Recalling that in 1038, it was given the name Por “Santa Maria” and acquired the appellation “above Porta” due to its location at the southern entrance of the Carolingian fortifications. Here, in 1216, the combination marriage of Buondelmonte de ‘Buondelmonti and reparata of Lambertuccio degli Amboi was required; however, the bride’s rejection resulted in the customary partition of the city into two factions, subsequently referred to as Ghibellines and Guelphs. Additionally, this is the suggestion that Moscow’s Lamberti would have given, using the well-known statement that the head made to persuade the Hamidii to assassinate Buondelmonte. Ghibeline families, including the Uberti, Arrighi, Fifanti, and Ambreans, really made up the majority of the parish’s population.
After the Ghibelline buildings located here were demolished, the church was rebuilt in the latter part of the thirteenth century. Its new site was most likely nearer to via Por Santa Maria and its orientation was likely altered. With a new dedication to San Biagio di Sebaste—possibly selected because the local carders respected it as a defender against the ills of the throat, from which they suffered chronically—the name was also altered, presumably to erase any reminder of the bloody civil wars.
Before they started construction on their castle adjacent to it in 1267, he served as the location for the captains’ meetings in the Guelph portion. Then, on the left side of the structure, along the silk lane of today, the previous Federico de ‘Bardi constructed a chapel that is still standing and is dedicated to San Bartolomeo.
The bell known as the Martinella (from “Mars”), which rang out in times of conflict and caused people to assemble for the militia’s formation, was kept in the church. Over time, he attacked the Carroccio della Repubblica, which he stationed in the Piazza del Mercato Nuovo, where he could attract a larger audience, even though it was first raised in front of the church doorway. Following the free municipality era, it was joined to the Torre di Arnolfo, which is its current location. The entry point San Bartolomeo dei Bardi chapel.
The barracks of the firefighters, who were the heirs of the Guardia del Fuoco, which was established in 1416 at Santa Maria in Campidoglio, in the street named Fire, were housed in the church of San Biagio, which was suppressed in 1785. This passage marked the destruction of the classroom’s decorations, the altars, and the dispersal of the furnishings, as well as the opening of a large door on the side for vehicle passage. He was renovated in the 1920s as part of a project led by Alfredo Lensi, the director of the municipal office of Fine Arts, in collaboration with the nearby Palagio di Parte Guelfa, with whom he has since created a unified complex that is connected inside and out. with the Silk art corporation.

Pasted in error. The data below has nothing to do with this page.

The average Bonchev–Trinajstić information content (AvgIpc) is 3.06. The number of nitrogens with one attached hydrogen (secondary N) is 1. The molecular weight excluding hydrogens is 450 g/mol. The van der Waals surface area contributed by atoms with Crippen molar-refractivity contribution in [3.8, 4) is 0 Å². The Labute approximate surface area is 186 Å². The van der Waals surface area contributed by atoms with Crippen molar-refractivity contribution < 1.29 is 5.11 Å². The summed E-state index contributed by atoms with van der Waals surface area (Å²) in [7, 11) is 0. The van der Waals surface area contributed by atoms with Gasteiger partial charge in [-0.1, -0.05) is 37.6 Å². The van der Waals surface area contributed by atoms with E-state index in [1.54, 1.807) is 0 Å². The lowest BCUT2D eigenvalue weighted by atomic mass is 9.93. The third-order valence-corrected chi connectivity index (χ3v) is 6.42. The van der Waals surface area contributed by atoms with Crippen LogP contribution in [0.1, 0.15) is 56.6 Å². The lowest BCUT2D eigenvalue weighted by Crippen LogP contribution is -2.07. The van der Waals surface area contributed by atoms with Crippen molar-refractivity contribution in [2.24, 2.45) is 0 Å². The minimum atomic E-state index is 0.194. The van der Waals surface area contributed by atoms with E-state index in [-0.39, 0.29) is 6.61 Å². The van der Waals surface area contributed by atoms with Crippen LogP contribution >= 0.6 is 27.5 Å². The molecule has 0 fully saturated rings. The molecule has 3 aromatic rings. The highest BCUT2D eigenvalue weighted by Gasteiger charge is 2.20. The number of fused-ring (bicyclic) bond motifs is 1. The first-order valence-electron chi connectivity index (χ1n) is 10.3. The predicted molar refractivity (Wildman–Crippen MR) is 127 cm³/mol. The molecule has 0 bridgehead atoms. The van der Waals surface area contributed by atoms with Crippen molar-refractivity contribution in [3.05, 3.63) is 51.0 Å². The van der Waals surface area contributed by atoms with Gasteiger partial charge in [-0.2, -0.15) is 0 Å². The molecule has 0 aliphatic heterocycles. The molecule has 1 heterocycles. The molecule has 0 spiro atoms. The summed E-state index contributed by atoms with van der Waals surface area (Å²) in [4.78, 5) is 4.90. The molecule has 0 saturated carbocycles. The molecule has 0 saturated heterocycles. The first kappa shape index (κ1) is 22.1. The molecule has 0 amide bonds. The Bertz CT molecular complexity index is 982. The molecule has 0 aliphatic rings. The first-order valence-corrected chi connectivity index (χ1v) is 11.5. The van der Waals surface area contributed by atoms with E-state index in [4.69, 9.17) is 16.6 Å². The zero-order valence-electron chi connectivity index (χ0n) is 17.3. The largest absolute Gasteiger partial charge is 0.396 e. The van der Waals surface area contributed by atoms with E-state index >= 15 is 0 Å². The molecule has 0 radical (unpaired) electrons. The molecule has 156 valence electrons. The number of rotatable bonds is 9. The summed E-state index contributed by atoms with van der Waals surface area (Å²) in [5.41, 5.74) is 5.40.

The Municipality of Florence originally gave the palace to the popular university, designating the church as the library’s home. This arrangement has largely stayed the same even after the institution closed in the early 1980s, evolving into the municipal library it is today.
Before other churches in the neighborhood were demolished to make way in Piazza della Repubblica (San Pier Buonconsiglio, Sant’Andrea), the church continued to be the last in Florence to display a double access ramp on the front to enter the entrance, a characteristic that was formerly common in this part of the city. The Palace has half of its facade made up of solid stone bosses; the smaller ones are located along the silk alley’s side and are replaced by a flaw at the top that houses several windows from the five seventeenth century on the side and a large open circular window. The coats of arms on the windows are associated with the Carosi or Niccola families.
The architrave (redesigned during the Neomedieval restorations) displays the coats of arms of Florence, the cross of the people, and the Guelph section on the portal, which is covered by a canopy and capped with a complete arc carrying a cross of Pisa in the riconcon. With abrades Bardi on the Cuspids and a door leading to a private entrance, the Chapel Bardi projects from the structure to the left. The branch circle paintings on the vault of the chapel, which is currently the library office, connects to the nave by an arch. If you are interested to discover more secrets of Florence come with us, we are organizing a very original free walking tour of Florence, tips based. Our meeting point is in Santa Maria Novella square in front of Minerva Hotel. please book in advance in our page online.